I have to admit that, before Scott McKenna proposed it, it seemed to me that you could not pry the sanctity and inviolability of life apart. As he says, quite clearly:
For me, sanctity of life does not necessarily equate with inviolability. My argument is that God has given us moral responsibility. We cannot ever say that God desires intolerable suffering of us and, in ending our life in such circumstances, we, as co-creators with God, are exercising compassion and God-given choice. There are no ‘disastrous consequences’: God is bigger than that. It is precisely because God is compassionate that we have nothing to fear. We have real moral choice: we are not ‘sheep’.
This is, it needs to be said, contrary to what is normally meant by the sanctity of life, and, as for moral responsibility, religions have normally seen morality as a function of their belief in and loyalty to God, not something which can be separated from that belief or that commitment.
The Roman Catholic Church puts the point with its wonted bluntness. In its Declaration on Euthanasia it is quite clearly stated:
It is necessary to state firmly once more that nothing and no one can in any way permit the killing of an innocent human being, whether a fetus or an embryo, an infant or an adult, an old person, or one suffering from an incurable disease, or a person who is dying. Furthermore, no one is permitted to ask for this act of killing, either for himself or herself or for another person entrusted to his or her care, nor can he or she consent to it, either explicitly or implicitly. nor can any authority legitimately recommend or permit such an action. For it is a question of the violation of the divine law, an offense against the dignity of the human person, a crime against life, and an attack on humanity. [my italics]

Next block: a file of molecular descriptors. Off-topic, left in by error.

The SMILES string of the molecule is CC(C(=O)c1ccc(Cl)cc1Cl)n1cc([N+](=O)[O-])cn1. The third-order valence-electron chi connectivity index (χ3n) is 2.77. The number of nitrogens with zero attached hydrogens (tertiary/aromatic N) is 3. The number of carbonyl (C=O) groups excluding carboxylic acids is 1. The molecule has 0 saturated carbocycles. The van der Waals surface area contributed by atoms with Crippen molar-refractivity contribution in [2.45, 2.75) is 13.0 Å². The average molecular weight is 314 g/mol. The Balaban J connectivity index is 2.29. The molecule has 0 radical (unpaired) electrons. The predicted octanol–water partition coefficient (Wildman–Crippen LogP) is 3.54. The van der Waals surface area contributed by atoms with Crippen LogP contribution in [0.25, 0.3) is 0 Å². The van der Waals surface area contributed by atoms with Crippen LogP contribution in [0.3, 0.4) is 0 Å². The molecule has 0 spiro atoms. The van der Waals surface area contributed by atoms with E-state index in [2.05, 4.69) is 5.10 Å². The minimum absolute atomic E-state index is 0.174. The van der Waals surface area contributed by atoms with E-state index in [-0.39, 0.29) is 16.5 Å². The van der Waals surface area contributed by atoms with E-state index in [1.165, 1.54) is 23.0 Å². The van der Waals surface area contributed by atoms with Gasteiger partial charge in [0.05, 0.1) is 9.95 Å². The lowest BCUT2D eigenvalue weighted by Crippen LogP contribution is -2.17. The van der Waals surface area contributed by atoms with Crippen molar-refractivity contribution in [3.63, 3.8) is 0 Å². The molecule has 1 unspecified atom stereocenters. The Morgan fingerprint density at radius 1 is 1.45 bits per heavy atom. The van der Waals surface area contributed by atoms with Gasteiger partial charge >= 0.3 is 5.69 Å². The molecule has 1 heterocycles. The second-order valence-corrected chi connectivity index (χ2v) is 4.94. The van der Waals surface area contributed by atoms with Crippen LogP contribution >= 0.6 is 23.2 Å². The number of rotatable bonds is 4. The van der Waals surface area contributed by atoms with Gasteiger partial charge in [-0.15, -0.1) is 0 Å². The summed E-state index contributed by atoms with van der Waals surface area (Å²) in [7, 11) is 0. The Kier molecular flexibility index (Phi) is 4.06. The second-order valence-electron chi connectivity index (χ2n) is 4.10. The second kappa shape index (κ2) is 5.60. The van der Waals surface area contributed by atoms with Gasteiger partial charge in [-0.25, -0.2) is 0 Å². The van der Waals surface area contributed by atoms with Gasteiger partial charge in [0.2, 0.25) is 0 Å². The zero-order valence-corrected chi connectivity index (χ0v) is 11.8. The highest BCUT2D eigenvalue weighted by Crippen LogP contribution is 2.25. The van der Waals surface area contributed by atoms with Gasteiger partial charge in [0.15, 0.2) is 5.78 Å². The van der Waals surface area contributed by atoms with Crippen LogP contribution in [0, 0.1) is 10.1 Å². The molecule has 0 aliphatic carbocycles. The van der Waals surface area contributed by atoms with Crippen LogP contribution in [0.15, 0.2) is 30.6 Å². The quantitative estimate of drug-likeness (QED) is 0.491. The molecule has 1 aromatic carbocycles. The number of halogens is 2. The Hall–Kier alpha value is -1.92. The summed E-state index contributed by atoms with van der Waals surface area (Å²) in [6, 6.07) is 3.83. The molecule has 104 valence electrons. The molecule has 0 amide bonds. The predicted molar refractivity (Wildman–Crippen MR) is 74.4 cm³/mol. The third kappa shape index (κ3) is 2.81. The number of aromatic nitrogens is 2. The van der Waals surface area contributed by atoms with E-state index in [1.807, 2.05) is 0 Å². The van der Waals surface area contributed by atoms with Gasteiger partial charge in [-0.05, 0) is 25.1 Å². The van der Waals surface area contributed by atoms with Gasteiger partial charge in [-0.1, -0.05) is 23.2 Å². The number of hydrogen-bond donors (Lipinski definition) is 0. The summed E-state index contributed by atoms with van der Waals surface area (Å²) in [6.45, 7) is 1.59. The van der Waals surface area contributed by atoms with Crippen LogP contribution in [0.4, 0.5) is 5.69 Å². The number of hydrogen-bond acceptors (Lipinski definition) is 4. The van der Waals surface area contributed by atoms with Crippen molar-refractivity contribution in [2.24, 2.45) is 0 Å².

Of course, there is a qualification, bringing the principle of double effect into play, namely, that one may not intentionally bring about the death of an innocent human being. This expedient, however, is simply a band aid where a battle dressing is required. In her book The Sanctity of Life Doctrine in Medicine: A Critique, the Australian philosopher Helga Kuhse defines sanctity of life as follows:
It is absolutely prohibited either intentionally to kill a patient or intentionally to let a patient die, and to base decisions relating to the prolongation or shortening of human life on considerations of its quality or kind. [11; italics in original]
In the light of these considerations, how can Scott McKenna claim that he supports the principle of the sanctity of life, and yet does not consider this principle absolute?